You have probably heard the old phrase “if you can’t beat ’em, join ’em”. It can actually be pretty good advice for some situations. Sometimes it is better to abandon your preconceived assumptions and respond to the actual conditions.
Many famous artists, from Ansel Adams onward, preach that we should previsualize the end result before we shoot. One accepted meaning of it is that the photographer can see the final print before the image has been captured. In other words, based on his experience, the photographer knows what end result he will be able to achieve before pressing the shutter release.
Mr. Adams, ever the teacher, broke it down into 4 steps:
- Need or desire for the picture. Why are you taking it?
- Discovery. Recognize the essential composition that can be made.
- Visualization, the process of anticipating what the result will look like.
- Execution. Doing everything right to make it happen. This is image capture through post processing.
I would not go on record as disagreeing with Ansel Adams, but I think there are a few assumptions wrapped up in this that we can look at. The advice may not be a universal truth.
For one thing, if you are a commercial photographer contracted to get a certain image for a client, yes, planning and previsualization is important. Also, if it is a “one in a lifetime” situation where you know the opportunity will never repeat for you, be very diligent and make sure you get the shot you want when you have the chance.
But another angle I don’t think I have heard talked about is personality. Some people are naturally planners. They work best when they are following a carefully thought out script. They need a high degree of structure in their environment. Other people don’t work that way.
And consider the differences in technology and capability of editing now compared to Mr. Adam’s day. You can see that we tend to favor a different style of capturing images.
For Mr. Adams, making an image was slow and expensive and fairly difficult. A lot of heavy gear had to be set up. Looking at the upside down color image on the ground glass of his view camera and trying to visualize the resulting black & white print took a lot of skill and experience. And the 8×10 film sheets were expensive and he could only carry a limited number with him in the field. So yes, previsualization was necessary in that generation.
Now, though, digital imaging is “free”. And we have great sensors and real-time histogram displays. Most of us can immediately see a fair representation of the captured image on our camera screen. We know what we captured.
Since the images are basically free and quick to do, we can “work a scene”, shooting and looking at the captured images while we hone in on the result we want. We should seldom have any question of whether of not we captured the image correctly. The larger question is, did we get what what we want. It is not uncommon to shoot several or even dozens of images to finalize the result we want.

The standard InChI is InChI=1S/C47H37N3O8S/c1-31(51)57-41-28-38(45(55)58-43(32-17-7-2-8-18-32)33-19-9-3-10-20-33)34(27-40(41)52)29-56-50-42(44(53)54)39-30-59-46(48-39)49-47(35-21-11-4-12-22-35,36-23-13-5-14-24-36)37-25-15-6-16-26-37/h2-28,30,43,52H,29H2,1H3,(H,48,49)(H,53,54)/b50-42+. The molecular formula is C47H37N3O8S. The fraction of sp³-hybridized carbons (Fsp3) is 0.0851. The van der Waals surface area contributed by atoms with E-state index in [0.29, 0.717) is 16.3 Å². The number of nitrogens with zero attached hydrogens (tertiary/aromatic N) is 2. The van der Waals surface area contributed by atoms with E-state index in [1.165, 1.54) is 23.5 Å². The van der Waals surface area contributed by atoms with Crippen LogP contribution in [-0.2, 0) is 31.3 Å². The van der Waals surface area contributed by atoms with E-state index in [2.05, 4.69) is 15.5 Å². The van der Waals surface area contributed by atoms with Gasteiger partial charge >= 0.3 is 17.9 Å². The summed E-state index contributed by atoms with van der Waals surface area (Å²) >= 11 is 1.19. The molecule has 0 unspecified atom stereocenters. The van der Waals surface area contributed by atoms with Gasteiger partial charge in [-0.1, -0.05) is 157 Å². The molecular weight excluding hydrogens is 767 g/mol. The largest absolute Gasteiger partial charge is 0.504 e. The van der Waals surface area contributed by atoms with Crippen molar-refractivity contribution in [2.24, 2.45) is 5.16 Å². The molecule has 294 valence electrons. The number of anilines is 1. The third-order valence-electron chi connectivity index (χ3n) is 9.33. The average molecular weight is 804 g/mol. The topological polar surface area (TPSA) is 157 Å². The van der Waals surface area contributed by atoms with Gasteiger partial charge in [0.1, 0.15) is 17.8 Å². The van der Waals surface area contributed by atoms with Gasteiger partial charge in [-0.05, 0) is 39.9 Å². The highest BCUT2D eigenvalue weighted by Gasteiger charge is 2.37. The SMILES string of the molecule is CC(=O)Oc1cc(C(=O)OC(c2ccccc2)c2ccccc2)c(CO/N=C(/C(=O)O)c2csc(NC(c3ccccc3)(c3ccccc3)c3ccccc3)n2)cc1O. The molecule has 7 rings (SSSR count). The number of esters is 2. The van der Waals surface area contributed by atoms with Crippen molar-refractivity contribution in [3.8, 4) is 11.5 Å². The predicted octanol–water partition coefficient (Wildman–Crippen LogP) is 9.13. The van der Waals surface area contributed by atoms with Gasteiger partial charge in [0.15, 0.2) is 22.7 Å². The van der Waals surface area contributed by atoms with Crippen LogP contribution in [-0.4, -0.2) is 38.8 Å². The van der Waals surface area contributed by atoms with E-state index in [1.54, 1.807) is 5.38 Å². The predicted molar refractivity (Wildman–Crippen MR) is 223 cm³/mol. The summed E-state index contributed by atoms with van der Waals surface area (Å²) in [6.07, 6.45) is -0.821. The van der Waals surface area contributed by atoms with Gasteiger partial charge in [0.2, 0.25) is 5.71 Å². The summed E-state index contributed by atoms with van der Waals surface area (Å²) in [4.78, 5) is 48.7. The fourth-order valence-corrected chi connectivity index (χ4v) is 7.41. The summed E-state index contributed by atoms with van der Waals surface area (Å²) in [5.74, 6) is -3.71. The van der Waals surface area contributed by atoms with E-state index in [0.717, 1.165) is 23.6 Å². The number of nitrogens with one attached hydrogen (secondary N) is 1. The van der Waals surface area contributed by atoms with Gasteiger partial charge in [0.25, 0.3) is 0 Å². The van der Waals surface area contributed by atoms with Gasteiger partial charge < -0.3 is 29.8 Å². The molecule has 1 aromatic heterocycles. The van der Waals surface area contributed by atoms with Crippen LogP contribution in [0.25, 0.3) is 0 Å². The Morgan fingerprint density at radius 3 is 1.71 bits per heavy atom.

Trying to force it
Now I will readily admit that I am much more in the “no planning” side. I enjoy spontaneity.
Something I see at times that makes me sad is photographers who go out with a rigid expectation of what they will accept. Many of them tend to battle against conditions they cannot overcome and go away disappointed. Maybe even feeling like a failure.
In deference to the planners, I love this quote from a great planner:
Thinking through the situation and trying to anticipate what may happen can give great insight on what we may decide to do. However, once the battle starts, e.g. we are in the field to make the image, nothing is likely to go as planned.
When we discover that our plans are falling apart, we can double down and try to force it to work, or we can adapt and reevaluate what we can do.
One aspect of creativity is to be flexible, to adapt to the situation and make the best of it. Make the best of the situation. Perhaps you got to the great scene and it is raining or snowing. Not what you planned. Use it. Get what you can. The result may be even better than what you planned.
One of the principles of improvisation artists is that each step is “yes, and…”. That carries the momentum forward to the next step. Whenever you say “no”, it blocks the flow and makes it hard to go forward. So don’t block your flow. Respond to whatever situation you encounter and creatively figure out how to use it.
Let it flow
As artists, we are trying to creatively interpret the world around us. I find an ideal to enable this is to get into a flow state. This seems to be a peak of creativity and energy and concentration. This lets us work with the situation rather than fight it.
Previsualization can give us an idea of what we want to achieve. We might even make the image as planned. But never overlook the opportunity to make a more compelling and engaging image.
Maybe we do not get the image we anticipated. Often we get a better one. But even if it is a disappointment, as long as we did the best possible in the situation, we should be happy. I have said before that it is better to be lucky than good. But this is not luck. It is creatively adapting to circumstances.
This is a “bored at an airport” image. While waiting for a flight I wanted to capture scenes of airport operations. But I was frustrated by the reflections I could not eliminate. They were interfering with the image I had in mind to create.
But on some thought, I discovered that maybe the reflections were integral to the scene. People waiting patient and trusting while a huge amount of complex logistics of running an airport went on just outside. Outside of their interest and curiosity. They just wait like cattle until their flight is called.
This was definitely a “if you can’t beat ’em, join ’em” situation. I think the resulting image is better than what I originally set out to make. What do you think?